Lyla made it halfway to Austin before she pulled into a parking space in the far corner of a gas station, dropped her head down into her hands, and cried until she couldn't cry any more. That done, she wiped her face dry of tears, put the car in reverse, and headed back to Dillon.

"It's time for you to come home and stay home," Lyla says simply. There's a hint of a smile crinkling the skin at the corners of her eyes. She's got that look about her, like she knows some sort of secret, universal truth. Like she's made a decision that's going to stick.

Tyra's always hated that look. As far as she can tell, Lyla Garrity doesn't know shit. If she did, she wouldn't have stumbled her way through life one screw-up after another.

Still, though, knowing that Lyla's got her mind set takes all of the pressure off of Tyra's shoulders. She thinks that maybe it's a foregone conclusion – maybe the moment is one of those crafted by fate – and she's tired of arguing.


"I'm not staying in Dillon," she says stubbornly. She wants to cross her arms over her chest to punctuate just how much she means this particular sentiment, but Lyla's fingers are entwined with hers. Lyla's got her thumb tucked into the pocket of Tyra's jeans like an anchor, like she's afraid that Tyra is going to disappear.

"I live in Austin," Lyla reminds her with a slight smile, as if it's that easy.

Tyra arches a brow in challenge and leans back, making Lyla follow after her. "Maybe I don't want to come back to Texas. Have you considered that?"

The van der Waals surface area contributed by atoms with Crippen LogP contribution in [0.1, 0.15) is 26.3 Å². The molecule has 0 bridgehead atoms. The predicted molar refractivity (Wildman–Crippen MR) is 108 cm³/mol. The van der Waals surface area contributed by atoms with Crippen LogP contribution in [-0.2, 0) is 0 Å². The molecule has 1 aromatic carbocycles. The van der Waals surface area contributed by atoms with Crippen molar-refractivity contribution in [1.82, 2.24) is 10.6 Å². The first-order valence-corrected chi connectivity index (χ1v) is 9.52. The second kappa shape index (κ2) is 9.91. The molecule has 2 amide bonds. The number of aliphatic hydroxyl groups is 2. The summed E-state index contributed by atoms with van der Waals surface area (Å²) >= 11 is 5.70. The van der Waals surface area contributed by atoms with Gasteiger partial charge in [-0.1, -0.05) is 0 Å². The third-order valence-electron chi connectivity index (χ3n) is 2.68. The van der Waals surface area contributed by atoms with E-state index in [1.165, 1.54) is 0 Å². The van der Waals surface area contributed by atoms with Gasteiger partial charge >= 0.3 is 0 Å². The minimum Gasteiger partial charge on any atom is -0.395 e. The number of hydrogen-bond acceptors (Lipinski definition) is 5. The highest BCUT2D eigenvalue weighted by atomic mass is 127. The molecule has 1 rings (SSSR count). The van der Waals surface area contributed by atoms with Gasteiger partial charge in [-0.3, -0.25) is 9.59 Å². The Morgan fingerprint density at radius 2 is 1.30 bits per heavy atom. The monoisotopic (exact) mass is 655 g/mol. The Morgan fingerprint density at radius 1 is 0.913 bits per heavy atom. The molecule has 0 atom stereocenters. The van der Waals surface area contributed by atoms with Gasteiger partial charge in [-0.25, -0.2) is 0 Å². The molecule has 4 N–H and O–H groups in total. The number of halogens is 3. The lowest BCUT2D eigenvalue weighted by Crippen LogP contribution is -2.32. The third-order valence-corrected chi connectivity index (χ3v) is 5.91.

"I've considered it," Lyla drawls, shrugging as if Tyra's protestations are ultimately of little consequence. "Anyway, home is anywhere I am. Haven't you figured that out by now?"

If it weren't for the shadows of uncertainty in the other girl's eyes, Tyra might have believed that Lyla actually believed what she was saying. Not, Tyra admits, that Lyla could ever believe in anything when it came to her.

She watches the uncertainty in Lyla's eyes grow the longer she stays silent. She thinks briefly about turning the other girl away one last time, sure that if she does, this will finally be the time that Lyla leaves and never comes back, but she can't. She has absolutely no desire to do anything of the sort, so instead she gives in to the part of her that has wanted to kiss Lyla ever since she saw her standing out in the middle of the dance floor looking like she'd crawled fully grown from Texas' forehead. "You're an arrogant little shit, Lyla Garrity," she says with a rough, affectionate chuckle, taking a step forward so that they're pressed flush together. Her hands shift, sliding along the edge of the other girl's jeans until her fingers are linked together at the small of Lyla's back, and she holds the other girl tight.

Lyla's sly grin does nothing to dispute the fact. Where it's cocky, though, her voice is soft and questioning. "Yeah, but you love me."

"Yeah," Tyra admits with a sigh. The agreement comes immediately; she doesn't have the strength to fight it any more. She misses a lot of things, foremost of which is this girl, and something about the way Lyla had seemed the night before – determined, this time, that it was the last time she was going to be turned away – had scared Tyra in a way that had chilled her to the bone. It had seemed like an end, final this time, and Tyra had realized that no matter how scared she was of being together, she was even more afraid of being apart. "I guess I do."

She kisses Lyla again, long and slow and deep. There is a single, faint cat-call followed by a long, low whistle, but for once, Tyra doesn't care. She holds on to Lyla like she's never planning to let go.

Tyra doesn't tell her, but Lyla tastes like home.

When they pull apart, Tyra gives Lyla a soft, shy smile. "Maybe I did finally figure it out."

"Good," Lyla says. Her eyes twinkle, and Tyra can see the faintest hint of mischief in her smile. "It's about time you stopped being so damned stupid."

She knows it's true, so Tyra doesn't even bother to try and deny it. "Yeah," she agrees, leaning forward to kiss Lyla again. "It's about time."

The End

Return to Miscellaneous Fiction

Return to Main Page